Leung et al demonstrated embodiment for several other creativity clichés. In brief, ‘putting two and two together’ and ‘seeing both sides of the problem’ are more than mere metaphors. They are ideas in the brain enacted by physical movements in the environment. (Psyblog has a nice explanation of the full study)

Cognitive scientist Shaun Gallagher, author of the trippy book How the Body Shapes the Mind, puts it this way:

In the embodied view, if you're going to explain cognition it's not enough just to look inside the brain. In any particular instance, what's going on inside the brain in large part may depend on what's going on in the body as a whole, and how that body is situated in its environment.

It will be interesting to see if embodied cognition becomes a new paradigm for thinking about the brain as cognitive science continues to accelerate into the future. 

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Scientists study tattooed corpses, find pigment in lymph nodes

It turns out, that tattoo ink can travel throughout your body and settle in lymph nodes.

17th August 1973: An American tattoo artist working on a client's shoulder. (Photo by F. Roy Kemp/BIPs/Getty Images)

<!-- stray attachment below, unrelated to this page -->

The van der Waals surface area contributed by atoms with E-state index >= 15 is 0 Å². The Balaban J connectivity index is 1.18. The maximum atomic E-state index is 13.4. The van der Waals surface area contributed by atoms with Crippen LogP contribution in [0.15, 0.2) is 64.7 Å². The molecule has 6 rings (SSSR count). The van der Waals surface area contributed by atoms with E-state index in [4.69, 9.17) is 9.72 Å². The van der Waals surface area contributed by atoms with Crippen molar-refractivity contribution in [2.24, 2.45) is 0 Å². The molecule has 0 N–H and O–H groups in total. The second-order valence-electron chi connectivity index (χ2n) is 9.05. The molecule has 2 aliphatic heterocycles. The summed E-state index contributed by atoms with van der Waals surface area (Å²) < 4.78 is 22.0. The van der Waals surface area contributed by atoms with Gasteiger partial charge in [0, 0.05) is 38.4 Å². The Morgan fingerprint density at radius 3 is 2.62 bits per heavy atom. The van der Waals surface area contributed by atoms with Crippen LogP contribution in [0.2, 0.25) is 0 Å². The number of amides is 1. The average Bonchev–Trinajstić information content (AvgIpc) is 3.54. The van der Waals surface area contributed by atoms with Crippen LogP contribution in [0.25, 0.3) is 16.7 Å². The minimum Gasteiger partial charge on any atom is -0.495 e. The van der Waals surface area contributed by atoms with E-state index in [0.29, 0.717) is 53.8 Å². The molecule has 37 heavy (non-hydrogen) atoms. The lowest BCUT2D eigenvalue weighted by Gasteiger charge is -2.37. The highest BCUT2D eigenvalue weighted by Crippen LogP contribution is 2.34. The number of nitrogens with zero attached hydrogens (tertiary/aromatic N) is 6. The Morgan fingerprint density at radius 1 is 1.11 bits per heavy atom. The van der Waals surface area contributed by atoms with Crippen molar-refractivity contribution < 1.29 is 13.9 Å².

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In the slightly macabre experiment to find out where tattoo ink travels to in the body, French and German researchers recently used synchrotron X-ray fluorescence in four "inked" human cadavers — as well as one without. The results of their 2017 study? Some of the tattoo ink apparently settled in lymph nodes.


Image from the study.

As the authors explain in the study — they hail from Ludwig Maximilian University of Munich, the European Synchrotron Radiation Facility, and the German Federal Institute for Risk Assessment — it would have been unethical to test this on live animals since those creatures would not be able to give permission to be tattooed.

Because of the prevalence of tattoos these days, the researchers wanted to find out if the ink could be harmful in some way.

"The increasing prevalence of tattoos provoked safety concerns with respect to particle distribution and effects inside the human body," they write.

It works like this: Since lymph nodes filter lymph, which is the fluid that carries white blood cells throughout the body in an effort to fight infections that are encountered, that is where some of the ink particles collect.

Image by authors of the study.

Titanium dioxide appears to be the thing that travels. It's a white tattoo ink pigment that's mixed with other colors all the time to control shades.

The study's authors will keep working on this in the meantime.

“In future experiments we will also look into the pigment and heavy metal burden of other, more distant internal organs and tissues in order to track any possible bio-distribution of tattoo ink ingredients throughout the body. The outcome of these investigations not only will be helpful in the assessment of the health risks associated with tattooing but also in the judgment of other exposures such as, e.g., the entrance of TiO2 nanoparticles present in cosmetics at the site of damaged skin."

Photo by Alina Grubnyak on Unsplash